- Richard Hollis ::
- Reputations Eye Magazine article ::
- Eye Magazine articles by Richard Hollis ::
- Robin Fior obituary by Richard Hollis ::
- Richard Hollis ICA London presentation ::
- Richard Hollis on Emil Ruder ::
Posted on 22 Dec 2015
Dan Rhatigan 1/1
Dan Rhatigan is a type director at Monotype, based in New York. He works on custom type development projects and consults on typographic issues with customers, and from time to time he gives talks about type and typography. Prior to Monotype Dan worked as a publishing technologies analyst, as a designer in New York, and with numerous freelance clients. Over the years, he has also taught graphic design, typography, and branding.
We talk with Dan Rhatigan about his role and tale as a type director at Monotype. We’re curious if they get a lot of submissions and if Dan also judges these himself. Dan also gives us his view on the major developments in the near future for typography and type design. We wonder how he looks upon the lack of knowledge some users have working with OpenType. He explains how he is regularly surprised how little the world outside of type design really understands about the sophistication of the tools that are being prepared for them. And of course we talk about Dan’s typographic tattoos and wonder if he has plans for a new one. Recorded at the Robothon 2015 Conference in The Hague, the Netherlands.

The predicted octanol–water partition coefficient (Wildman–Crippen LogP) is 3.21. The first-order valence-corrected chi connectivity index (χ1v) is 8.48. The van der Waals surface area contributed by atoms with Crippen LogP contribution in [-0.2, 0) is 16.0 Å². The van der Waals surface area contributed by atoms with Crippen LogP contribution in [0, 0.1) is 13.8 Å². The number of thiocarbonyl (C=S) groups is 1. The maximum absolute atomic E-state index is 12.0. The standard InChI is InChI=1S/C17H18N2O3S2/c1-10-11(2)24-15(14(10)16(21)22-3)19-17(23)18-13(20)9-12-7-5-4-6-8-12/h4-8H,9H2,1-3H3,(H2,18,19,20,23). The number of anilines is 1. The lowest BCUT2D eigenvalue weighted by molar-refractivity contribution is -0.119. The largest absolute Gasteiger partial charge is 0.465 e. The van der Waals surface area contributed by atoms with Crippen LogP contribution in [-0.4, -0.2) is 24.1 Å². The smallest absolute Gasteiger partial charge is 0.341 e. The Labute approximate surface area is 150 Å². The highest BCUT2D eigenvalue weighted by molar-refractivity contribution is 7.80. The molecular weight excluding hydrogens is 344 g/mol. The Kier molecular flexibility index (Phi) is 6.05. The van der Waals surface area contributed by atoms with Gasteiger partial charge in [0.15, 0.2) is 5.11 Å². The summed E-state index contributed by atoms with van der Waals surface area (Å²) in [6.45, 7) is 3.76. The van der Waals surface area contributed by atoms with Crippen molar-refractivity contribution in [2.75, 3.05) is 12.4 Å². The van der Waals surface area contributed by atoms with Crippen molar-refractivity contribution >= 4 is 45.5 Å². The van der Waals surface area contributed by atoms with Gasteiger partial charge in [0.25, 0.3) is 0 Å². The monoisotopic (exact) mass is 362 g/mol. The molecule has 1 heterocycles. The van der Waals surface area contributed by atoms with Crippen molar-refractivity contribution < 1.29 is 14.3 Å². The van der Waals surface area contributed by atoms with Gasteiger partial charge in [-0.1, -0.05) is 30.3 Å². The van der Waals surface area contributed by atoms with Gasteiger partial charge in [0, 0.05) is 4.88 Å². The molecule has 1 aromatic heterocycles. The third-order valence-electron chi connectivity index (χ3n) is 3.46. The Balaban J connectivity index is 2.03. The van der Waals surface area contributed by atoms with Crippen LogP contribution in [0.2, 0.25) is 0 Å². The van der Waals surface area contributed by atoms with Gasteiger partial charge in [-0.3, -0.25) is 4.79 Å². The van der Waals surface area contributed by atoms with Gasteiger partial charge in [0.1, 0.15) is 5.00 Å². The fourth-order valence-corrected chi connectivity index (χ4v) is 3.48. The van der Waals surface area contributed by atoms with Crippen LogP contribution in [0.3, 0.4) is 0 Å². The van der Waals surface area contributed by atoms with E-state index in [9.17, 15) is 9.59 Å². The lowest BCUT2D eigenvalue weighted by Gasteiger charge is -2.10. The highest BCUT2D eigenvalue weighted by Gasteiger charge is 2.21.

- Dan Rhatigan at Monotype ::
- Personal website ::
- Interview Eye magazine ::
- Interview It’s Nice That ::
- Dan on the Rhyman Eco font ::
Posted on 04 Dec 2015
Ian Swift 1/1
Ian Swift aka Swifty is a dedicated graphic artist. Since embarking on his career at The Face magazine in 1986 he has pursued an individual course which has led him to specialise in the music industry and youth culture aesthetics. Equally at home with a club flyer or a complex movie title sequence, he has successfully run his own practice ‘Swifty – Grafix’ for over two decades. His work has featured in dozens of books and magazines and in 1997 he launched ‘Typomatic’, UK’s first independent font foundry. While his reputation and working life is rooted in the typo-grafix world recent exhibitions reveal a shift in Swift’s focus towards a body of artworks with a more exploratory and personal dimension.
Ian Swift talks about his upbringing and how he wanted to be in the army when he was younger. He explains what triggered him to go to art school and become a graphic designer. And how he got in contact with Neville Brody, while in his third year at Manchester Polytechnic. Later on he worked for Straight No Chaser magazine. We wonder if he thinks this is where he developed his own visual language. Ian explains how the magazine became a vehicle for his font design as well. Furthermore we talk about his attitude towards licensing fonts, ‘The only thing I can actually call my own are my fonts.’ Recorded via Skype in Rotterdam, the Netherlands. (We apologize for the audio quality)
- Swifty ::
- Type-O-Matic ::
- Creative Bloq interview ::
- Straight No Chaser blog ::
- Swifty’s art ::
- Swifty exhibit at Design Manchester ::
Posted on 13 Oct 2015
26 Feb 2017
Connect with Us